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D. Markosian

A barbed wire fence guards Chernobyl from visitors.

In the Event of Fallout: The 30th Anniversary of Chernobyl and Why Nuclear Power Isn’t Worth the Risk


A barbed wire fence guards Chernobyl from visitors.
Photo by D. Markosian
A barbed wire fence guards Chernobyl from visitors.

Thirty years ago on April 26, the worst nuclear power accident in history occurred at the Chernobyl Nuclear Power Plant. Radioactive particles permeated the air, forcing approximately 116,000 people to evacuate the 30-kilometer radius surrounding Chernobyl. While 31 deaths are directly tied to Chernobyl, hundreds of thousands more have suffered or died from a laundry list of health issues, including but not limited to thyroid cancer, leukemia, cardiovascular disease, cataracts, birth defects, and premenopausal breast cancer. And despite all of the devastation around Chernobyl, and other nuclear incidents, like the Three Mile Island partial meltdown in 1979 and the Fukushima Daiichi disaster in 2011, there are still people who believe that nuclear power is a great energy source. I was surprised to find that even the most hardcore eco-activists had changed their minds about nuclear power; weren’t activists chaining themselves to nuclear power plants in the 1970s in protest, though?

If history has told us anything so far, it’s that nuclear power will destroy the earth much more than it will help it. The environmental devastation and cost of human life is too much of a consequence when dealing with nuclear power plants.

A nuclear power plant disaster affects more than just the ecosystem surrounding it, however. After the Chernobyl disaster, fish in nearby bodies of water were found to have high concentrations of radiocaesium; a pine forest downwind of Chernobyl turned reddish-brown and died; and radiotrophic fungi were found clinging to the inside of the reactor. Boars in Germany were found to be contaminated with radioactivity; sheep movement from upland areas was restricted in the U.K., following caesium-137 falling over parts of Northern Ireland, Wales, Scotland, and Northern England; and crops to feed livestock in Norway had to be replaced due to suspected levels of contamination.

Although the plants are required to be a good distance away from any populous areas, the Chernobyl and Fukushima Daiichi disasters proved that radiation can stretch far beyond designated evacuation zones. After the fallout from Chernobyl was found to go much further from the 30-kilometer radius evacuation zone, USSR officials expanded the radius to approximately 2,600 kilometers squared in the Ukraine. Although 116,000 were believed to be in the immediate danger of fallout within the 30 kilometer zone and were subsequently evacuated, it is believed that more than 5,000,000 people live in areas contaminated by the Chernobyl disaster at the present. As for Fukushima Daiichi, approximately 56,920 people fled their homes due to fallout, while radioactive water leaked from the plant and into the Pacific Ocean in 2013, contaminating marine organisms and beaches.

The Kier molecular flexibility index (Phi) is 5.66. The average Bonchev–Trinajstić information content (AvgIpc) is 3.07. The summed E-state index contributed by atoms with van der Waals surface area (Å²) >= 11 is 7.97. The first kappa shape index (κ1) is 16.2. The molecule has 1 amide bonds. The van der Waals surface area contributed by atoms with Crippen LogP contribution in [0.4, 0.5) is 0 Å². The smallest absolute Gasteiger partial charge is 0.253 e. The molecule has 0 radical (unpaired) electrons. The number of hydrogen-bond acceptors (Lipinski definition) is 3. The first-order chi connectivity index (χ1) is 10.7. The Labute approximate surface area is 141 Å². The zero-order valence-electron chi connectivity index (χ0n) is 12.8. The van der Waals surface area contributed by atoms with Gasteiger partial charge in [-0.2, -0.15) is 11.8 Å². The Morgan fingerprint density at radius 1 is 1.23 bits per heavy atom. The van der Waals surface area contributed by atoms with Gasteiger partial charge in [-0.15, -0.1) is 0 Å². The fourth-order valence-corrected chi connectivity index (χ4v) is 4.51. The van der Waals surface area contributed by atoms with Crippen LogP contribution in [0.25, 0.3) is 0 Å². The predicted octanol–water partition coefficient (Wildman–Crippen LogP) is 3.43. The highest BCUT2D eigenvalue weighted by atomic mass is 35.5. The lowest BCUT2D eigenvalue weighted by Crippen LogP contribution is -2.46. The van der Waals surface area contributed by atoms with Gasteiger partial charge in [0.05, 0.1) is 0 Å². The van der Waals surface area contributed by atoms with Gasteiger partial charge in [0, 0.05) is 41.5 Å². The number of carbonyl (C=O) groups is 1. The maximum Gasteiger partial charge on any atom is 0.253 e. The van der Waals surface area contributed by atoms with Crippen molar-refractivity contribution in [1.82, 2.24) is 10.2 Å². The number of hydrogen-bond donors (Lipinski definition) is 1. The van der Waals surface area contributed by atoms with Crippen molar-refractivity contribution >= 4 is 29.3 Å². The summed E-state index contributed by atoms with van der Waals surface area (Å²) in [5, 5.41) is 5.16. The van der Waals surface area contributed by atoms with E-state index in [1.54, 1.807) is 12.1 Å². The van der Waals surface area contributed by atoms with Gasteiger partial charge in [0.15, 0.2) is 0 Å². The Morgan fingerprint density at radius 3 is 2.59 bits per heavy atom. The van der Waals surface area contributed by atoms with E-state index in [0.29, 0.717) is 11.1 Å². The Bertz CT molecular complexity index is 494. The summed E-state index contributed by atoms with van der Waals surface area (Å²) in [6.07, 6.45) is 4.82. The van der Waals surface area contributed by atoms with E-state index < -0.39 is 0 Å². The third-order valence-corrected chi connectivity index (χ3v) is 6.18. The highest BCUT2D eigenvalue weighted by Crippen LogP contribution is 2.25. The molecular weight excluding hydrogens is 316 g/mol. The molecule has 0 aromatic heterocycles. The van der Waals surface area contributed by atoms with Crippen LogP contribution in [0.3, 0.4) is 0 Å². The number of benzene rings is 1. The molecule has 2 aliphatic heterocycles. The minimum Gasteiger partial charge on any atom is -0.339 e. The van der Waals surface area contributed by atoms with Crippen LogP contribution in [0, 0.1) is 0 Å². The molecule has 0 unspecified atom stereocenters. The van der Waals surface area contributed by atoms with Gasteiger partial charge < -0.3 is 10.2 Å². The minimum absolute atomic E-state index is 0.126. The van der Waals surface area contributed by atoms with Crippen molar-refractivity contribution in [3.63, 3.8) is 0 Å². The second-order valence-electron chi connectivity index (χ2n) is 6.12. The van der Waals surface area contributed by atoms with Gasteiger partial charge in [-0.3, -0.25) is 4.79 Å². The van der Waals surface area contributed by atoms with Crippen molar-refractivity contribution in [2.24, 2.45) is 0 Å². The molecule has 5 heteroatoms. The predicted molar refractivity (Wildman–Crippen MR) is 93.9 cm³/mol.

An abandoned village near Chernobyl.
An abandoned village near Chernobyl.

Not only do nuclear plants have high environmental and human costs in the event of nuclear fallout; they also have high construction costs ranging in the billions. Shoddy construction workmanship and poor management of nuclear power plants are notorious as well. And with the aforementioned construction and management problems, the risk of nuclear disaster just got a little higher.

There are other clean, renewable energy sources we can use instead of nuclear power, and they have the added bonus of not being able to kill anybody. Wind turbines give off zero emissions and cost the same as what it takes to make fossil fuels, which is significantly cheaper than nuclear power. Small-scale hydroelectric technology, although still in the testing phase, simply uses wave energy out at sea for power; this is also more ecologically friendly than large-scale hydroelectric technology, such as dams. Solar power is another great alternative to nuclear power; though large-scale solar power is still a work in progress, there are no emissions. With technology rapidly improving, there’s no doubt that more renewable energy sources will be developed with time.

President Jimmy Carter leaving Three Mile Island in 1979.
President Jimmy Carter leaving Three Mile Island in 1979.

The history of nuclear power — from the Chernobyl, Three Mile Island, Fukushima Daiichi, and the many other nuclear disasters that have occurred — has never been clean. Some of those who say nuclear power is the be-all-end-all solution for clean energy aren’t considering how irreversible the damage is in the event of fallout. Sure, nuclear power can be improved so that reactors, plants, and technology is safer. All technology can be improved. The real question is how long it will take for these improvements to be realized; and, at the moment, it looks like these improvements could take years to finally surface. With the potential of nuclear disasters looming over our heads, it is paramount that we consider every single risk we may encounter.

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